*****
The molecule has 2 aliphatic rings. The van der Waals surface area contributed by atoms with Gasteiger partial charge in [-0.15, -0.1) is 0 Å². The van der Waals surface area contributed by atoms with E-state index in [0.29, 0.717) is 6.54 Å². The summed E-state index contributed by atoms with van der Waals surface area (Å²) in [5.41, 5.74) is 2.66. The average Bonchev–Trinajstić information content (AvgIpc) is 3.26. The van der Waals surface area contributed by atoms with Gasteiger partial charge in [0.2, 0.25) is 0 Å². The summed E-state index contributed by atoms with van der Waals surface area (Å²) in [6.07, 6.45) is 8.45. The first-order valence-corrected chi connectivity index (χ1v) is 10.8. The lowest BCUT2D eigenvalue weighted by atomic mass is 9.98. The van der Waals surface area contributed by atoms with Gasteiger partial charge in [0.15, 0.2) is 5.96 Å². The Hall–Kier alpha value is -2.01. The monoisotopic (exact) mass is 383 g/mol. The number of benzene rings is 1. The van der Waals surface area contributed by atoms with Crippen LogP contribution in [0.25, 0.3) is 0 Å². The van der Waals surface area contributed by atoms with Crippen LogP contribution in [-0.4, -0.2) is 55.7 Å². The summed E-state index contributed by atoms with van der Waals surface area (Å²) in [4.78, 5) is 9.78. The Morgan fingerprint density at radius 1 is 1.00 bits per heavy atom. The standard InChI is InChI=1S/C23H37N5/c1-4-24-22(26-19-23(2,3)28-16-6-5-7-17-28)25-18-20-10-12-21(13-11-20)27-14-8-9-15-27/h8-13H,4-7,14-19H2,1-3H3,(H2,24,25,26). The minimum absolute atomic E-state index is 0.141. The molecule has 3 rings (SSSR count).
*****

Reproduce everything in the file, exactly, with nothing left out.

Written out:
The molecule has 2 aliphatic rings. The van der Waals surface area contributed by atoms with Gasteiger partial charge in [-0.15, -0.1) is 0 Å². The van der Waals surface area contributed by atoms with E-state index in [0.29, 0.717) is 6.54 Å². The summed E-state index contributed by atoms with van der Waals surface area (Å²) in [5.41, 5.74) is 2.66. The average Bonchev–Trinajstić information content (AvgIpc) is 3.26. The van der Waals surface area contributed by atoms with Gasteiger partial charge in [0.2, 0.25) is 0 Å². The summed E-state index contributed by atoms with van der Waals surface area (Å²) in [6.07, 6.45) is 8.45. The first-order valence-corrected chi connectivity index (χ1v) is 10.8. The lowest BCUT2D eigenvalue weighted by atomic mass is 9.98. The van der Waals surface area contributed by atoms with Gasteiger partial charge in [0.15, 0.2) is 5.96 Å². The Hall–Kier alpha value is -2.01. The monoisotopic (exact) mass is 383 g/mol. The number of benzene rings is 1. The van der Waals surface area contributed by atoms with Crippen LogP contribution in [0.25, 0.3) is 0 Å². The van der Waals surface area contributed by atoms with Crippen LogP contribution in [-0.4, -0.2) is 55.7 Å². The summed E-state index contributed by atoms with van der Waals surface area (Å²) in [4.78, 5) is 9.78. The Morgan fingerprint density at radius 1 is 1.00 bits per heavy atom. The standard InChI is InChI=1S/C23H37N5/c1-4-24-22(26-19-23(2,3)28-16-6-5-7-17-28)25-18-20-10-12-21(13-11-20)27-14-8-9-15-27/h8-13H,4-7,14-19H2,1-3H3,(H2,24,25,26). The minimum absolute atomic E-state index is 0.141. The molecule has 3 rings (SSSR count).